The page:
Thursday, 31 October 2019

Bombay HC: Accused can not be convicted under Essential commodities Act if he is not valid license holder

The accused – appellant was not a license holder. Since the
appellant is not a holder of valid licence under section 3 of the Essential
Commodities Act, there could not be any conviction recorded under
section 7 of the Essential Commodities Act.

IN THE HIGH COURT OF JUDICATURE AT BOMBAY
CRIMINAL APPELLATE JURISDICTION
CRIMINAL APPEAL NO. 782 OF 1997

Shri Jayendra Sadarmal Talereja  Vs. The State of Maharashtra
CORAM: SMT. SADHANA S. JADHAV, J.
DATE : 16th OCTOBER 2019.


1 The appellant herein is convicted vide judgment passed by
the Special Judge, Kolhapur by judgment dated 4th November 1997 for the
offence punishable under section 7 read with 3 of the Essential
Commodities Act for violating sub-clause (3) of clause 6 of the Liquefied
Petroleum Gas (Regulation of Supply and Distribution) Order, 1988, and
he is sentenced to suffer R.I. for 3 months, and to pay a fine of Rs.500/- in
default to suffer further R.I. for one 1 month. Hence, this appeal.

2 Such of the facts necessary for the decision of this appeal are
as follows :-
On 19th April 1996 a secret information was received by
Laxmipuri Police Station, Kolhapur that some shopkeepers in that area are
selling bogus /duplicate gas regulators. On receipt of the said information,
the Police had visited Heera General Stores and had searched the said
shop. They had found certain regulators in Heera General Stores. They
had then visited Geeta General Stores. The appellant was present in the
shop. Upon intimation, the shop was searched in the presence of panchas
and the police had seized 6 bogus gas regulators. Seizure panchanama
was drawn and thereafter PW4 - Bhikaji Gokhale who was attached to
Laxmipuri Police Station as head constable had lodged a report at Laxmi
Puri Police Station on the basis of Crime No.60 of 1996 was registered
against the appellant for the offence punishable under section 3 read with
section 7 the Essential Commodities Act.
3 The case was registered as a special case. PW1 – Enayat
Shaikh who has acted as a panch for search of Geeta General Stores has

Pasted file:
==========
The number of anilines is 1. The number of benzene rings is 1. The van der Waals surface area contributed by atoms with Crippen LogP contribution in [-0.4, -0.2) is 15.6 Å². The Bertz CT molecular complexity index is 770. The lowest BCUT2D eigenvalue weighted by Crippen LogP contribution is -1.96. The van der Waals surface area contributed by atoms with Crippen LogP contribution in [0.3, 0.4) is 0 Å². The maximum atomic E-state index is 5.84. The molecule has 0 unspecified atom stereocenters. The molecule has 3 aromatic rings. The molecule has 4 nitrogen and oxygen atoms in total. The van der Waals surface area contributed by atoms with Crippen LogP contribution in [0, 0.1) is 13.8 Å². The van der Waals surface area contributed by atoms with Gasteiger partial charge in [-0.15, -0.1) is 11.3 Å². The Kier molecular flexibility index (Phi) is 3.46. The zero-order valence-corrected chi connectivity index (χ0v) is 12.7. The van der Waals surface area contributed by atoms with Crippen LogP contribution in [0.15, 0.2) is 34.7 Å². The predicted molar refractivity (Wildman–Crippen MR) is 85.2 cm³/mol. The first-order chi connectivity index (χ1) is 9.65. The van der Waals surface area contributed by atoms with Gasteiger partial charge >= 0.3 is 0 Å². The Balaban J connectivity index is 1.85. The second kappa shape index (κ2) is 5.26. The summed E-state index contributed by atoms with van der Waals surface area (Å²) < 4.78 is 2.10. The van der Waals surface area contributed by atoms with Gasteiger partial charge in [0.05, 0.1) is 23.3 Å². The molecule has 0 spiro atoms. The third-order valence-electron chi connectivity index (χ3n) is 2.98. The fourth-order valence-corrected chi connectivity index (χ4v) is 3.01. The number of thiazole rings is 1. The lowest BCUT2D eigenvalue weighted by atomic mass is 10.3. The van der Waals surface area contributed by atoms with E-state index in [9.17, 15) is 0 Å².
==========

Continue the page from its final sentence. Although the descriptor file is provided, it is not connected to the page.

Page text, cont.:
turned hostile at the time of trial. Similarly, PW2 – Mansing Patil has

turned hostile and has also denied the presence of the appellant in the
shop at the relevant time. PW3 – Appasaheb Bhogam who had signed the
panchanama at Exh.16 has also resiled from his earlier statement and has
denied seizure of 6 regulators in the said shop.
4 The prosecution has relied upon the evidence of PW4 who is
first informant i.e. Bhikaji Gokhale. He has deposed in consonance with
the FIR lodged by him which is marked as Exh.19. He has admitted in the
cross-examination that he had not obtained signature of PW1 – Enayat
Shaikh on the panchanama at Exh.16.
5 PW5 – Rajesh Oonawane was attached to Laxmipuri Police
Station as PSI. He has deposed before the Court the steps taken by him in
the course of investigation. It is admitted that the raiding party had not
taken assistance of any decoy witnesses. He has specifically admitted that
he had not seized the license of Geeta General shops or the documents
showing ownership of the accused over the shop. He had referred the
regulators for examination to the office of Bharat Petroleum Corporation.
The report was subsequently received by him indicating therein that they
were genuine regulators.

6 The case of the prosecution is that even if the regulators were
genuine the accused was selling them without holding a license for
possession, distribution or sale. The learned counsel for the appellant
submits that the prosecution has not proved the ownership of the shop
and neither they have seized the license and therefore, the conviction of
the accused has resulted into grave injustice.
7 The learned APP has drawn attention of this Court to
Question No.6 under section 313 of the Cr.P.C. It is surprising that the
accused has not only denied his presence but also his identity as Jayendra
Sadarmal Talereja. Section 6(3) of the Essential Commodities Act, 1988
reads as follows :-
“6. Possession, supply or sale of liquefied petroleum gas
equipments. -
(1) …………..
(2) …………..
(3) No person shall posses cylinders, gas cylinder valves or
pressure regulators, unless he is a consumer and the same
has been supplied to him by a distributor.”
8 Under section 7 of the Liquefied Petroleum Gas (Regulation
of Supply and Distribution) Order, 1988 (for short “the said Order of